LAS VEGAS, NV - SEPTEMBER 06:  Rapper Lil' Wayne waits to perform at Foxtail Pool at SLS Las Vegas on September 6, 2015 in Las Vegas, Nevada.  (Photo by Ethan Miller/Getty Images)

Lil Wayne: Uncle Tom

By Hopewell

I cannot imagine a Jewish artist using similes, making positive comparisons or parallels to Adolf Hitler; for that matter anything associated with the Nazi Party Why? They carry a deep understanding that they are connected to the suffering of their people and their horrifying experiences in Nazi Germany. Further, I’d be hard pressed to imagine that they would allow non-Jews to use such “creative” expression without a fight. Regardless of income, occupation or age, they are connected to that experience and thus certain sensitivities aren’t allowed to fade.

There is no way to know how many blacks died between the middle passage and slavery experience. The number is well into the millions (I’ve seen death figures around 40 million- for those dying in transit alone). It is also difficult to precisely number the blacks who were tortured and murdered during the neo-slavery period, after Reconstruction. The Tuskeege Institute figures tell us that between 1882 and 1951, well over 3,000 blacks were lynched. Many consider the figure conservative and indeed it must be when one considers the lack of value placed on black life during that period. Many died during that period as slaves being rented to corporations and buried in mines. Others were flippantly disposed of in the woods. We will never know.

What we do know is that Emmett Till was brutally murdered in 1955 and his murderers walked free. Also, his killers later told their story to a magazine, unashamedly admitting their guilt and still it did not matter. We also know that in 2013, Lil Wayne rapped that he “beat the pussy up like Emmett Till.” This is quite simple. In the face of all this history, for Wayne to flippantly compare his sexual prowess to the brutal murder of a black child, he is clearly detached from black suffering. It is obvious that he feels, in his own mind, he has risen above a history of black oppression and does not at all feel attached to it. It’s as if it doesn’t matter to him. It doesn’t move him: he’s above it and free to reference it void of reverence.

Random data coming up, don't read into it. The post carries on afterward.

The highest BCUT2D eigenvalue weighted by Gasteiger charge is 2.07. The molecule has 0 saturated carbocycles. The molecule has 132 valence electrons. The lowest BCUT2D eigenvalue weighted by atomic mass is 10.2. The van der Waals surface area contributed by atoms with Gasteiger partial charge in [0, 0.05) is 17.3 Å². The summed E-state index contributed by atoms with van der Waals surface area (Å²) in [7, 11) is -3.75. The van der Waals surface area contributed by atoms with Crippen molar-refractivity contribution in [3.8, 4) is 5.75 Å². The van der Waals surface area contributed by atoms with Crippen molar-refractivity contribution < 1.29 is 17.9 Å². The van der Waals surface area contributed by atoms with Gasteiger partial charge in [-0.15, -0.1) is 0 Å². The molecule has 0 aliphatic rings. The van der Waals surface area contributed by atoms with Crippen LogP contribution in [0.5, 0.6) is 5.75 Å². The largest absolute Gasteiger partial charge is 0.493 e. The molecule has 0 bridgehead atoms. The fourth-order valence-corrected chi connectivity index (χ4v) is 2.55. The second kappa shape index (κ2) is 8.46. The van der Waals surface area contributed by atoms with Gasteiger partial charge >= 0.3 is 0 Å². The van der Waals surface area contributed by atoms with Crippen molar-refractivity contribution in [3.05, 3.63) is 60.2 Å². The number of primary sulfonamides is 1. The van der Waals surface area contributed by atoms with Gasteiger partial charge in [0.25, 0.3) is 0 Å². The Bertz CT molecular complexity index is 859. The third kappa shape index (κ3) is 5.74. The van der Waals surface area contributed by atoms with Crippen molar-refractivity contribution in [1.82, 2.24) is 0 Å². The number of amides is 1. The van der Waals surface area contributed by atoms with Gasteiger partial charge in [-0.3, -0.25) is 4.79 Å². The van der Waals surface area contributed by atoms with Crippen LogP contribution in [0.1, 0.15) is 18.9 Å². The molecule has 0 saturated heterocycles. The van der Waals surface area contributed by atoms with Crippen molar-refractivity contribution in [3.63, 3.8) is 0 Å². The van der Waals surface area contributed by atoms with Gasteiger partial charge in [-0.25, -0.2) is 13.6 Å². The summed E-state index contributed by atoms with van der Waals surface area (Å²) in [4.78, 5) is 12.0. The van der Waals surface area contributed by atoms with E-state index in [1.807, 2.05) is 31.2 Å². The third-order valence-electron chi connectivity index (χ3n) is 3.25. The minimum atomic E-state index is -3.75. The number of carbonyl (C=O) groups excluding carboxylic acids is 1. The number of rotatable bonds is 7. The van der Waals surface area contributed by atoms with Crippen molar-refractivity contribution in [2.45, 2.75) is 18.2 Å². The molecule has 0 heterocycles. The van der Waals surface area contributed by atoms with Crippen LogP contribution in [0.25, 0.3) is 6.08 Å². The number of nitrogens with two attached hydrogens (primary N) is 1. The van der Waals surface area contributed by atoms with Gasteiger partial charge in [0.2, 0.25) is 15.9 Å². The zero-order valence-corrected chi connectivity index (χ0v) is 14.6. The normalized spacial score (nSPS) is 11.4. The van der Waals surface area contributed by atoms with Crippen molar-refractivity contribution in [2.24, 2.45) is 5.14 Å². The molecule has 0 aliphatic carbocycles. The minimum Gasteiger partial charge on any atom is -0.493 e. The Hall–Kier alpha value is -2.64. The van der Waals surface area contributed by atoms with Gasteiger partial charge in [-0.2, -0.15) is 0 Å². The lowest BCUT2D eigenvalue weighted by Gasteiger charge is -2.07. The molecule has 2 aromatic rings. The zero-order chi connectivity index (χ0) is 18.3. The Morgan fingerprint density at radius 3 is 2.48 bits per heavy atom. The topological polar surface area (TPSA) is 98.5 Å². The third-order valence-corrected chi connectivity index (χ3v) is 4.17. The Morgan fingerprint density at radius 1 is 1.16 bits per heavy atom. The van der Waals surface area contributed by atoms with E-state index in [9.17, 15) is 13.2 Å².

Again, I cannot imagine this in the Jewish experience. Rich or poor, it is understood that Jewish suffering must be remembered and treated with a certain reverence. Wayne clearly does not see the slaughter of millions of black people as anything worthy of remembrance, nor does he carry any sensitivity to it- it’s not his history (so he believes). In a sense, he has disassociated himself from the whole of blackness. When black conservatives appear detached or distant from “blackness” (however that is defined) they are routinely demonized as uncle toms. Well, what makes Lil Wayne different?

4 comments

Duane Terrell

Now that Lil Wayne has been repremanded and has agreed to pull the leaked song can we get back to the business of ending the day to day murder of blacks by other blacks?

Devan Franklin

The sad part about it is that Lil Wayne would probably be highly upset with being called an Uncle Tom! I think in his minds he thinks he's blacker than King, Malcolm or Emmett Till ever were.

It’s the misinterpreted effort of redefining blackness. We've all been proponents of redefining or recreating blackness; not being ashamed of being black, not being ashamed of our hair (especially our girls), not taking the word "nigger" or "nigga" as an insult but as a term of endearment. That’s all well and good to an extent; however the lack of reverence and honor given to our forbearers disregards the reason for our need to be redefined. If there were no problems, what are we trying to change? If everything was all peachy, why do we need to take control and recreate what it means to be black? We get stuck in being so proud and so black, we forget the reason we need to take pride in who were are; because generations before us were told they were not worthy of equal treatment and equal rights and that they were inferior on every hand.

Lil Wayne thinks he can rap about whatever he pleases because he's just that talented, but he forgets that he would not have a platform if numerous black performers more talented than him did not fight for the right to the stage he is on now.

D.M Hopewell

…agreed and noted. however, let's be careful not to buy in to the media created hysteria about black on black crime- people tend to kill people who look like them. who do you think are killing Chinese people?

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